Debugging is one of the most important skills of any developer. Being good at debugging means you’re good at solving problems, which is what this job is all about.
The process of debugging also supports learning about the language or framework you’re using and the app you're working on. It’s how we gain experience!
The principles of debugging are universal for any kind of technology, but of course, there is always some framework-specific tooling available to make it easier. We’ll share our own Vue-proven debugging toolbox with you in this article!
Problems in your apps a.k.a. bugs can be caused by syntax or logical errors.
Fixing these errors is called debugging. Usually we only call it debugging when we fix problems in an app that’s already in production. But technically, we also „debug“ while we’re writing new code in the first place: We’re fixing the holes in our algorithm step-by-step.
While this looks like a straightforward process, it will feel messy in the middle. (You probably already know that!) You'll often jump back to (re-)identifying the cause of the problem, because working on a solution usually creates a better understanding of the problem.
Your first go-to tool for Vue debugging is – like with any web app – the browser’s developer tools. They are pretty powerful these days!
If the console shows you warnings or errors, read them. This sounds obvious, but people tend to dismiss them. While they aren’t always as specific as we’d like, they often provide hints on where to look for bugs.
You can use the features of the console API to log messages or the values of variables in the console while your code is executing.
This helps you check f.ex. whether a specific function receives the right values, or when and if it gets called.
Use the console functions somewhere in your code to see the output in the console. You'll be A-OK with knowing the following 3. (When in doubt,
console.log() prints (combinations of) strings, variables and objects
console.table() prints data in an array as a table
console.trace() prints a stack trace – a list of functions that were called up until that point in your code
When the browser reaches this breakpoint, you can head over to the console to look at the variable values at that exact point or execute other functions within the current scope to see what happens.
The official Vue Devtools offer many additional Vue-specific debugging features. You can install it as a browser extension for Firefox / Chrome or as a standalone Electron app, with which you can also debug Safari, Edge and other browsers.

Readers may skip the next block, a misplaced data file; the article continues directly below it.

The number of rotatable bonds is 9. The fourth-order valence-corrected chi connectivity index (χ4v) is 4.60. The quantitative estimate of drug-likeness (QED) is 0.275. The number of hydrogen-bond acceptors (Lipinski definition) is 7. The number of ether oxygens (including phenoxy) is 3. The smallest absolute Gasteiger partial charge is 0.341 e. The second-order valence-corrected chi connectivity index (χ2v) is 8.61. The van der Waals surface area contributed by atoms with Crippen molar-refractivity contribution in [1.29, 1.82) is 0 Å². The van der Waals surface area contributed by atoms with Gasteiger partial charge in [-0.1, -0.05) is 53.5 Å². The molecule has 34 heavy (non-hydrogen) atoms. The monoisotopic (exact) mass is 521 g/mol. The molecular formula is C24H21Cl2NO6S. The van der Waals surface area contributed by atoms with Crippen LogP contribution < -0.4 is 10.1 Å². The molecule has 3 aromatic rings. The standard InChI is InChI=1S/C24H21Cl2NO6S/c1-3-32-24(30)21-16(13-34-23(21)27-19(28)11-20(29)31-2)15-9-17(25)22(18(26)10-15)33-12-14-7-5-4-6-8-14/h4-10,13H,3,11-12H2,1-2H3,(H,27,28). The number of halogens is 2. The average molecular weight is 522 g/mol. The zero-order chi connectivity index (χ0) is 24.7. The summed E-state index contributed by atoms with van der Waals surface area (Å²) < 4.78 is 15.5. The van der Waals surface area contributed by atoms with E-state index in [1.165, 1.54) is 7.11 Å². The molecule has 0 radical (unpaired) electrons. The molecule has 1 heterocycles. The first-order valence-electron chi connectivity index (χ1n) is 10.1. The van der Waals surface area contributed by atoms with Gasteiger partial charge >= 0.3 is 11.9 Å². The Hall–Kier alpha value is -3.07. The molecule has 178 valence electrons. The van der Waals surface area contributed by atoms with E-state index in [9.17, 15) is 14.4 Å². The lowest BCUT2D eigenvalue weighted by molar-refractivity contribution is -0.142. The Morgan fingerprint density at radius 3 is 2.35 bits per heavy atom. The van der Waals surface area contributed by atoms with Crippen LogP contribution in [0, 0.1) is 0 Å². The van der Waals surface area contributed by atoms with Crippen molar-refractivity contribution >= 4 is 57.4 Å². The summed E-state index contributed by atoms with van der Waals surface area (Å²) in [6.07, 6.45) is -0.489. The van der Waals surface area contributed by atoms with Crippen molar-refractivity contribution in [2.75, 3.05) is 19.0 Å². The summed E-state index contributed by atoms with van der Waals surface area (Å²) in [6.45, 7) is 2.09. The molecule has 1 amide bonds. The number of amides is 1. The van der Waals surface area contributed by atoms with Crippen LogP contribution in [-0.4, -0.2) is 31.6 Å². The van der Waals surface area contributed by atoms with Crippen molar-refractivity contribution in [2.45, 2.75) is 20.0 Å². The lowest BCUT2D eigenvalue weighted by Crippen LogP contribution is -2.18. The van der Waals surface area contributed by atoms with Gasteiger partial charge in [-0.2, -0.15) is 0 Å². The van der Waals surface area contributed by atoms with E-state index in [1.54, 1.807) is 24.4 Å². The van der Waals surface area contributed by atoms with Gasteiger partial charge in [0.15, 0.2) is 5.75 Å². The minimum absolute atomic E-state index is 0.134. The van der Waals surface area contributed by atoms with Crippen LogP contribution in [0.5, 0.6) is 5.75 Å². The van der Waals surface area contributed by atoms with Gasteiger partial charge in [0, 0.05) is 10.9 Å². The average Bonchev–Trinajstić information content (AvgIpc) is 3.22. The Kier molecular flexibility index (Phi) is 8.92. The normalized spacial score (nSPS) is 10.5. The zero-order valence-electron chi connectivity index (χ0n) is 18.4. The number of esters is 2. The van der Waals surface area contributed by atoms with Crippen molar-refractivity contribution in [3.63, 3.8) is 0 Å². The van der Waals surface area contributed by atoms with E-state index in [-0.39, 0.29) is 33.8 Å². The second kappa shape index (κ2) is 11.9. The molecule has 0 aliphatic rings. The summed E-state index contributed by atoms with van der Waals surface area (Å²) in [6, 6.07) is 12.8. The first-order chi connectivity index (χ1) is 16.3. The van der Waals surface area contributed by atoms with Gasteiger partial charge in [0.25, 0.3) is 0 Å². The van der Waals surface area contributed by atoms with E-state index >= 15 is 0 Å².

In the browser, you can find the Vue Devtools panel in the developer tools. It lets you navigate the component tree and inspect the props and data of your components. Additionally, you can inspect the (Vuex) state, and all the events triggered. No
console.log needed 🙂
Note that the Vue Devtools only work on apps that are in debug mode, and not on local files (except in Chrome with an extra permission setting for the extension to „Allow access to file URLs“).
Sentry is a monitoring tool that automatically reports errors & exceptions of your apps, and delivers insights about them. So if you’re debugging an issue in a production app, you’ll get a lot more context about it in Sentry’s dashboard: On which device, OS and browser did it happen? It even shows you what the app was doing before the exception occurred.
There are a lot of options to add more custom data to the reported errors if you set up Sentry right.
While it’s the most useful for bigger apps and teams, it has been invaluable for my smaller projects as well, which can easily run on their free plan.
Sentry has a SDK for Vue 2 and 3 apps, as well as integrations for backend languages and frameworks. For advanced usage, Sentry also offers connected insights from across your whole stack.
Your Vue frontend will often rely on fetching data from somewhere, or sending it someplace else. Bugfixing often involves troubleshooting these API requests and responses.
The network tab in the browser devtools shows you all requests and their data. With this info you can check if your data is actually being uploaded or downloaded, and inspect the transferred data like request and response headers, content, timing & size.
Postman is actually a tool for API development, but as we already know: Developing something also means debugging it, so it offers great debugging tools for any API (third-party or your own). It’s great to test, tweak and analyze API requests and responses independently from your app’s context.
With Postman, you can also stack multiple requests together into sequences that can be saved into collections to test and quickly re-test them in combination.
To learn more about how Postman works, head over to the Postman learning center.
There’s an open-source and web-based Postman alternative #madewithvuejs, by the way – check out Hoppscotch!
Ray is a desktop app by Spatie that is such a useful helper for debugging, especially if you work with a stack including Vue & Laravel (like us 😅).
You can send debugging messages and component data to the Ray app and it will format the output and displays the origin of your calls. You can then color-code, group and filter your dumps in a convenient UI.
Use it in your Vue 2 or 3 projects with vue-ray!
Debugging will get easier the more experience you have. After a few years you have handled many bugs and scenarios, and have learned a lot about how to use your frameworks of choice.
Nonetheless I think you’ll have to challenge yourself continuously to be more structured in your debugging process. There are also always new tools, helpers and practices coming up!
I’ll leave you with some tips on how to become a better debugger: